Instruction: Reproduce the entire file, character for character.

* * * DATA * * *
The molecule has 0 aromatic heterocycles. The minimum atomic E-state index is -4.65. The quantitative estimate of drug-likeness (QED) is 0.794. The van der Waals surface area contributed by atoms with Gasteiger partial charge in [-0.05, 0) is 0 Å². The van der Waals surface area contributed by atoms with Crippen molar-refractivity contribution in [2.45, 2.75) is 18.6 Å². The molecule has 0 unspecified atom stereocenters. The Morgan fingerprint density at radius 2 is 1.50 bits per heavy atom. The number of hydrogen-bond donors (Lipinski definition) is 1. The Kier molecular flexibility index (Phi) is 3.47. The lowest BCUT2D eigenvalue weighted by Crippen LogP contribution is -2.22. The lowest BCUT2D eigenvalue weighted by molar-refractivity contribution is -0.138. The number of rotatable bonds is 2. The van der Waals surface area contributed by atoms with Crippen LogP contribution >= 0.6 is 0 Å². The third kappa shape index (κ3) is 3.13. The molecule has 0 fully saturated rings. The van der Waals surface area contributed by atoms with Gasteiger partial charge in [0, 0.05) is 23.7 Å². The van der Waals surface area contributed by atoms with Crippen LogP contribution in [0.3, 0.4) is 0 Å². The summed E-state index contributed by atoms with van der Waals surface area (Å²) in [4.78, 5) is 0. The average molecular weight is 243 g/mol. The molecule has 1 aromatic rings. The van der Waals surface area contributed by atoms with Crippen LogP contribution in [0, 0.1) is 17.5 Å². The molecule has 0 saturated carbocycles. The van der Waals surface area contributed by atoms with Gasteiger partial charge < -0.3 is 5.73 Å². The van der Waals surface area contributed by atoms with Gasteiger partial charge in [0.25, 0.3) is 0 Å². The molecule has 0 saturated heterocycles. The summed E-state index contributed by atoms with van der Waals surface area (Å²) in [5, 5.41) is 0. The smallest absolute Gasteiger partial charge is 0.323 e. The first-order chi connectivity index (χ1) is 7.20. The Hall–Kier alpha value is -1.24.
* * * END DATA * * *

The molecule has 0 aromatic heterocycles. The minimum atomic E-state index is -4.65. The quantitative estimate of drug-likeness (QED) is 0.794. The van der Waals surface area contributed by atoms with Gasteiger partial charge in [-0.05, 0) is 0 Å². The van der Waals surface area contributed by atoms with Crippen molar-refractivity contribution in [2.45, 2.75) is 18.6 Å². The molecule has 0 unspecified atom stereocenters. The Morgan fingerprint density at radius 2 is 1.50 bits per heavy atom. The number of hydrogen-bond donors (Lipinski definition) is 1. The Kier molecular flexibility index (Phi) is 3.47. The lowest BCUT2D eigenvalue weighted by Crippen LogP contribution is -2.22. The lowest BCUT2D eigenvalue weighted by molar-refractivity contribution is -0.138. The number of rotatable bonds is 2. The van der Waals surface area contributed by atoms with Crippen LogP contribution >= 0.6 is 0 Å². The third kappa shape index (κ3) is 3.13. The molecule has 0 fully saturated rings. The van der Waals surface area contributed by atoms with Gasteiger partial charge in [0, 0.05) is 23.7 Å². The van der Waals surface area contributed by atoms with Crippen LogP contribution in [0.3, 0.4) is 0 Å². The summed E-state index contributed by atoms with van der Waals surface area (Å²) in [4.78, 5) is 0. The average molecular weight is 243 g/mol. The molecule has 1 aromatic rings. The van der Waals surface area contributed by atoms with Crippen LogP contribution in [0, 0.1) is 17.5 Å². The molecule has 0 saturated carbocycles. The van der Waals surface area contributed by atoms with Gasteiger partial charge < -0.3 is 5.73 Å². The van der Waals surface area contributed by atoms with Gasteiger partial charge in [0.25, 0.3) is 0 Å². The molecule has 0 saturated heterocycles. The summed E-state index contributed by atoms with van der Waals surface area (Å²) in [5, 5.41) is 0. The smallest absolute Gasteiger partial charge is 0.323 e. The first-order chi connectivity index (χ1) is 7.20. The Hall–Kier alpha value is -1.24.